Furthermore, in the past 15 to 20 years, the Internet has transformed the face of sex work, turning it into a middle class profession, where the main providers of sexual services are undergrads, grad students, and young professionals of all kinds. Rather than feeding drug addictions or being able to buy basic necessities, they are paying for college, starting businesses, or affording travel and luxury item that would be beyond their reach otherwise. Platforms like Craigslist, Backpage, Eros, and Seeking Arrangement have enabled these young women, men, and trans folks to achieve these goals while staying safe.

During my four years of teaching at New York University, I’ve had several students come out to me as past or current sex workers. One story stands out. She started escorting soon after starting college. When she realized how much she can earn by working full time, she took a break from school, worked for four years, earned enough to buy an apartment in Manhattan and pay for her tuition at NYU. She is now back to her original plan –  finishing college with the goal of becoming a social worker.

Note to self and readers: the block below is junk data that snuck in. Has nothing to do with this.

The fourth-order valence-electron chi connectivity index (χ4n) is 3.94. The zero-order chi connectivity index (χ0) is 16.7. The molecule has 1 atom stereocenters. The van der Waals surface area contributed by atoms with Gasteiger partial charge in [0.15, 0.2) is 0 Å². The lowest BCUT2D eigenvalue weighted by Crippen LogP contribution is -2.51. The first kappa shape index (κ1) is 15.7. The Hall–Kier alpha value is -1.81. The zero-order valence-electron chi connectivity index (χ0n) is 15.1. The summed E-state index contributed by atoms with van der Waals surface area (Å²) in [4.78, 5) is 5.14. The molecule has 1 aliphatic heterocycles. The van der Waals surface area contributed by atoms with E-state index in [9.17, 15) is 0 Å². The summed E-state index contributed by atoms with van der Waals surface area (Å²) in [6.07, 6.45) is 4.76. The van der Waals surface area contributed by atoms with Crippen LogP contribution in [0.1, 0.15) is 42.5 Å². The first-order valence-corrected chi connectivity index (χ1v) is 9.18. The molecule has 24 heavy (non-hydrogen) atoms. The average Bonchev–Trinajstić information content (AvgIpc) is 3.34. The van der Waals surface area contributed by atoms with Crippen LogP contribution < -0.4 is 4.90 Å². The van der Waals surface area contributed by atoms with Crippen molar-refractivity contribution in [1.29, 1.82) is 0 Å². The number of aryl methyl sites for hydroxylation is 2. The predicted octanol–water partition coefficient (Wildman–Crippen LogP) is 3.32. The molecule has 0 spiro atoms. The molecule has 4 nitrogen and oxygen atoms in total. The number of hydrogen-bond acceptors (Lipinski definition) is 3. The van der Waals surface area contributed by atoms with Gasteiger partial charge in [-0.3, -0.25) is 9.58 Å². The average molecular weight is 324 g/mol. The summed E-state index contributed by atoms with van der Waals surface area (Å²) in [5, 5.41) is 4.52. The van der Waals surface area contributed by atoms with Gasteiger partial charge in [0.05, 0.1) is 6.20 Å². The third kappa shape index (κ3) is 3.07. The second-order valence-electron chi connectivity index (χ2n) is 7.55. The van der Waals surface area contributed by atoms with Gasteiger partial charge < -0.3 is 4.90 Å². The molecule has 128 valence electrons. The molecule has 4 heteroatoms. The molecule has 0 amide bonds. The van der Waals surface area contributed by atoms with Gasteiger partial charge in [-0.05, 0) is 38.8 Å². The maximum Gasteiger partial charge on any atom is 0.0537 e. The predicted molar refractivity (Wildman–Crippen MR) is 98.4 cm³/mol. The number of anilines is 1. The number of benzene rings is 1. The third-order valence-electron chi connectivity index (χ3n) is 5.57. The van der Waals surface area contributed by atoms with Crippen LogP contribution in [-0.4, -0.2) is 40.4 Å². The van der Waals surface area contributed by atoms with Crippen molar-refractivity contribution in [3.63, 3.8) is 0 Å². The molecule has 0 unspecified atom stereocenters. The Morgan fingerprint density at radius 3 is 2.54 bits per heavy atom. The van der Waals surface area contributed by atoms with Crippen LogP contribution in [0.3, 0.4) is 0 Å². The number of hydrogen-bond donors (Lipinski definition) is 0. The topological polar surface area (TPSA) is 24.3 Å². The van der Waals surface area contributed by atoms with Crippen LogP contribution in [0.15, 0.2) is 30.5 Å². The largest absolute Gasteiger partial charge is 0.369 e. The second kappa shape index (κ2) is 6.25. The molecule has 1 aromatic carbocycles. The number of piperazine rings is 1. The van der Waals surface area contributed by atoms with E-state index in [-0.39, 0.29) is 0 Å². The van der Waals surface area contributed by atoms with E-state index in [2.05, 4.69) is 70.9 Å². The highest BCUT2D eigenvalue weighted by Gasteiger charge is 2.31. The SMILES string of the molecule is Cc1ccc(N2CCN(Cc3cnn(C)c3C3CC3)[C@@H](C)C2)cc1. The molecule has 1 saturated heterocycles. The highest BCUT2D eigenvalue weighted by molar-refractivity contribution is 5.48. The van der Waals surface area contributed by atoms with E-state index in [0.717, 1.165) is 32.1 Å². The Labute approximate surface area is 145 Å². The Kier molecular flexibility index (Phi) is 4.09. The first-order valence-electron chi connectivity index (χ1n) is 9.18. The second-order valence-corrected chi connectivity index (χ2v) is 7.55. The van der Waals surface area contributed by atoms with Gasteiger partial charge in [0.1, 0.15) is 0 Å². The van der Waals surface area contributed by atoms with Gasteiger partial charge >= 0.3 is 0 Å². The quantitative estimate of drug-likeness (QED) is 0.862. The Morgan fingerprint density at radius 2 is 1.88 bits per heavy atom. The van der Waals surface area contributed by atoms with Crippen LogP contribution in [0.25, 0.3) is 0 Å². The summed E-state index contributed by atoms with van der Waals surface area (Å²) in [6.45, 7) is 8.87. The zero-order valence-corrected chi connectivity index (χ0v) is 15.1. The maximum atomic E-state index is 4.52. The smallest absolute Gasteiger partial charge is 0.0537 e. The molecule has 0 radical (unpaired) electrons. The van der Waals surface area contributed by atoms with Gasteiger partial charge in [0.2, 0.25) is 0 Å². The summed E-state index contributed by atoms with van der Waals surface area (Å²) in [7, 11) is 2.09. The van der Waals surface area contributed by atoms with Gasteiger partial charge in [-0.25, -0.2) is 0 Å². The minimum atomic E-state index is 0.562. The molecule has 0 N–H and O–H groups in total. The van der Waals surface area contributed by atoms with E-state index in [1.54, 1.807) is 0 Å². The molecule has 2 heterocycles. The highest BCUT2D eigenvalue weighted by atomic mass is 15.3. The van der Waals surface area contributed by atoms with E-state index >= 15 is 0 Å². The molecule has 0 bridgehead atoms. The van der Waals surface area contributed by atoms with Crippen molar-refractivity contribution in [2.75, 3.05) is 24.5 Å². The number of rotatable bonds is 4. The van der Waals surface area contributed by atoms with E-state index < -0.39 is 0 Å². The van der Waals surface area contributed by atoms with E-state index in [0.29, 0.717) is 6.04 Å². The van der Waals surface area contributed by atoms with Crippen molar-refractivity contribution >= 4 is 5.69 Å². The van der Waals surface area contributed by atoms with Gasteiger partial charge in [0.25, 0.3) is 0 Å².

The Internet makes sex work SAFER for the people who engage in it. Whether it’s survival sex, high-end escorting, or something in between, negotiating it over the Internet makes things infinitely safer: It literally saves lives. The websites that SESTA/FOSTA are shutting down are not simply places where sex workers advertise their services and find clients. The sites provide an opportunity for providers to work indoors (as opposed to on the street), to screen their clients, to send and receive peer references, to warn against disrespectful and dangerous clients, to share tips with other members of the community on how to stay alive and thrive. Consensual adult sex workers need these websites to do their job while minimizing the risks inherent in it.